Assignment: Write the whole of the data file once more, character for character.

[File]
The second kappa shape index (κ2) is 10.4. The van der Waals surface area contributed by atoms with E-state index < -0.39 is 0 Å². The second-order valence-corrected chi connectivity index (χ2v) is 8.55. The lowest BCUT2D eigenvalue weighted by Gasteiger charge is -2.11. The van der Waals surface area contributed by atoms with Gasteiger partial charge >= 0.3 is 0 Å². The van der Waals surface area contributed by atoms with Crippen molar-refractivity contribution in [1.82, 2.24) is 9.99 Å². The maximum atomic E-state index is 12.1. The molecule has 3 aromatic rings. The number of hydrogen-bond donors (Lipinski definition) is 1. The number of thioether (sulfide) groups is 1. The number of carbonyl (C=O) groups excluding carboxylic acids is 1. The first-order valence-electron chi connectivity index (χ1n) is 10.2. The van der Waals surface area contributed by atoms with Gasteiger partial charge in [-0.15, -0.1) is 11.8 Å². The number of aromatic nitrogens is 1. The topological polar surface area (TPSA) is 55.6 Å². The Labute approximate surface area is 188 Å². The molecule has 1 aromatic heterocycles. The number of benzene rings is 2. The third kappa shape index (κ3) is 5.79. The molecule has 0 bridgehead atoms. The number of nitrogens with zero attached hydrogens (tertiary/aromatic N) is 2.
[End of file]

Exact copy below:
The second kappa shape index (κ2) is 10.4. The van der Waals surface area contributed by atoms with E-state index < -0.39 is 0 Å². The second-order valence-corrected chi connectivity index (χ2v) is 8.55. The lowest BCUT2D eigenvalue weighted by Gasteiger charge is -2.11. The van der Waals surface area contributed by atoms with Gasteiger partial charge >= 0.3 is 0 Å². The van der Waals surface area contributed by atoms with Crippen molar-refractivity contribution in [1.82, 2.24) is 9.99 Å². The maximum atomic E-state index is 12.1. The molecule has 3 aromatic rings. The number of hydrogen-bond donors (Lipinski definition) is 1. The number of thioether (sulfide) groups is 1. The number of carbonyl (C=O) groups excluding carboxylic acids is 1. The first-order valence-electron chi connectivity index (χ1n) is 10.2. The van der Waals surface area contributed by atoms with Gasteiger partial charge in [-0.15, -0.1) is 11.8 Å². The number of aromatic nitrogens is 1. The topological polar surface area (TPSA) is 55.6 Å². The Labute approximate surface area is 188 Å². The molecule has 1 aromatic heterocycles. The number of benzene rings is 2. The third kappa shape index (κ3) is 5.79. The molecule has 0 bridgehead atoms. The number of nitrogens with zero attached hydrogens (tertiary/aromatic N) is 2.